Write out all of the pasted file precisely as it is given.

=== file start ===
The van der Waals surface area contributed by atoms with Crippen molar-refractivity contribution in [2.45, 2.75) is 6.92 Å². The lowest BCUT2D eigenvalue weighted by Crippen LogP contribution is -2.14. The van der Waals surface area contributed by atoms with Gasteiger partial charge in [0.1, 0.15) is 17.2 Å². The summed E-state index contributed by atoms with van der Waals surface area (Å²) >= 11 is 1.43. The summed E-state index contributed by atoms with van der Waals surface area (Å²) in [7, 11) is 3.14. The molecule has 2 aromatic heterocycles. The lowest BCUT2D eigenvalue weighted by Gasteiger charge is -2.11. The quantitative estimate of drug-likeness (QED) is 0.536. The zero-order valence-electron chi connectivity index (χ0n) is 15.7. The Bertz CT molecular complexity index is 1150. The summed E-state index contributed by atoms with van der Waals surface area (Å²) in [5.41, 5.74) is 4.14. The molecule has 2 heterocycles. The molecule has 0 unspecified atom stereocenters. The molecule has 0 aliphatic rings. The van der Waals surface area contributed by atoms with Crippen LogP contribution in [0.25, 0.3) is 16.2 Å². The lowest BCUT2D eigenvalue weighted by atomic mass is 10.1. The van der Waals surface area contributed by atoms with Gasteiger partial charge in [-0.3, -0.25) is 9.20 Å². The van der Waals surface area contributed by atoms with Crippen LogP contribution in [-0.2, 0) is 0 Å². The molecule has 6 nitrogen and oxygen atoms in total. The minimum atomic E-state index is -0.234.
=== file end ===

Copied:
The van der Waals surface area contributed by atoms with Crippen molar-refractivity contribution in [2.45, 2.75) is 6.92 Å². The lowest BCUT2D eigenvalue weighted by Crippen LogP contribution is -2.14. The van der Waals surface area contributed by atoms with Gasteiger partial charge in [0.1, 0.15) is 17.2 Å². The summed E-state index contributed by atoms with van der Waals surface area (Å²) >= 11 is 1.43. The summed E-state index contributed by atoms with van der Waals surface area (Å²) in [7, 11) is 3.14. The molecule has 2 aromatic heterocycles. The lowest BCUT2D eigenvalue weighted by Gasteiger charge is -2.11. The quantitative estimate of drug-likeness (QED) is 0.536. The zero-order valence-electron chi connectivity index (χ0n) is 15.7. The Bertz CT molecular complexity index is 1150. The summed E-state index contributed by atoms with van der Waals surface area (Å²) in [5.41, 5.74) is 4.14. The molecule has 2 heterocycles. The molecule has 0 unspecified atom stereocenters. The molecule has 0 aliphatic rings. The van der Waals surface area contributed by atoms with Crippen LogP contribution in [0.25, 0.3) is 16.2 Å². The lowest BCUT2D eigenvalue weighted by atomic mass is 10.1. The van der Waals surface area contributed by atoms with Gasteiger partial charge in [-0.3, -0.25) is 9.20 Å². The van der Waals surface area contributed by atoms with Crippen LogP contribution in [-0.2, 0) is 0 Å². The molecule has 6 nitrogen and oxygen atoms in total. The minimum atomic E-state index is -0.234.